Should your company let Facebook run internal comms?

Nic Crowther
Thu 20 Oct

Whether you like it or not Facebook is everywhere. The social media giant is effectively painting a blue and white skin over the entire internet, and it seems Zuck & Co want to be a part of every aspect of our digital lives.

Now we have Workplace by Facebook – the replacement for the unloved Facebook for Work Platform that emerged in 2015. Many execs – including CIOs – hated it. This was largely due to privacy concerns and the potential for distraction. It seemed that upper management aren’t too keen on Facebook accessing their IP, nor are they interested in providing yet another way to distribute cat videos.



As such, Microsoft’s Yammer and its competing platform, Slack, manage to get a good share of the market. This was obviously frustrating to Facebook, who would have dearly loved to leverage the fact that they have some 1.7 billion users that are familiar with their platform and would requiring little training to use their its platform for in-house communications.



Another issue might be collaboration. Dropbox and Slack both allow for Microsoft Office documents to be shared and edited, and there is little reason to think that Facebook is as friendly with Microsoft products as the smaller players.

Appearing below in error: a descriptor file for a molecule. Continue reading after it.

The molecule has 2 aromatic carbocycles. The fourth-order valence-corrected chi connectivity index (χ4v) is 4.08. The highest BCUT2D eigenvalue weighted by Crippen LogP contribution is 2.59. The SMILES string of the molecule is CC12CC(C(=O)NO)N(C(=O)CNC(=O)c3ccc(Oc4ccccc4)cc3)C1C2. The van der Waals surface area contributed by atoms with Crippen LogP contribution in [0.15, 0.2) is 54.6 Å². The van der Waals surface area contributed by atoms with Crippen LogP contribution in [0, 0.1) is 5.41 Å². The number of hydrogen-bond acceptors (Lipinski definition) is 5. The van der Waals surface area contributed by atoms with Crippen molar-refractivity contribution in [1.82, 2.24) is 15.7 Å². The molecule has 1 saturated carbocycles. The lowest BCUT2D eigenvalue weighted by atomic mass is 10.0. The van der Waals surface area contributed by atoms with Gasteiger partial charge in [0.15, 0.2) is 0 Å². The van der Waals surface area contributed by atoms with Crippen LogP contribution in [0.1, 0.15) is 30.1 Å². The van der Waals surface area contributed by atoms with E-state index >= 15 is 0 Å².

Facebook invited a number of Australian organisations to be part of an initial trial before the global launch on Tuesday 11 October. The response seems to be positive (according to the Australian Financial Review), however it is said that one user at Fairfax posted a picture of Big Brother from 1984 as a form of silent protest against the perceived invasion of privacy.



This will be the key barrier to participation – both for management and employees. Perceptions of time-wasting and a shoddy track record of transparency will be difficult to overcome. Interestingly, one of the ways that Facebook is countering these issues is by charging companies for the pleasure of using Workplace. By doing this, it can run ad-free and, so far, the standard data-scraping that makes billions for the regular social platform will be absent.

For now, anyway.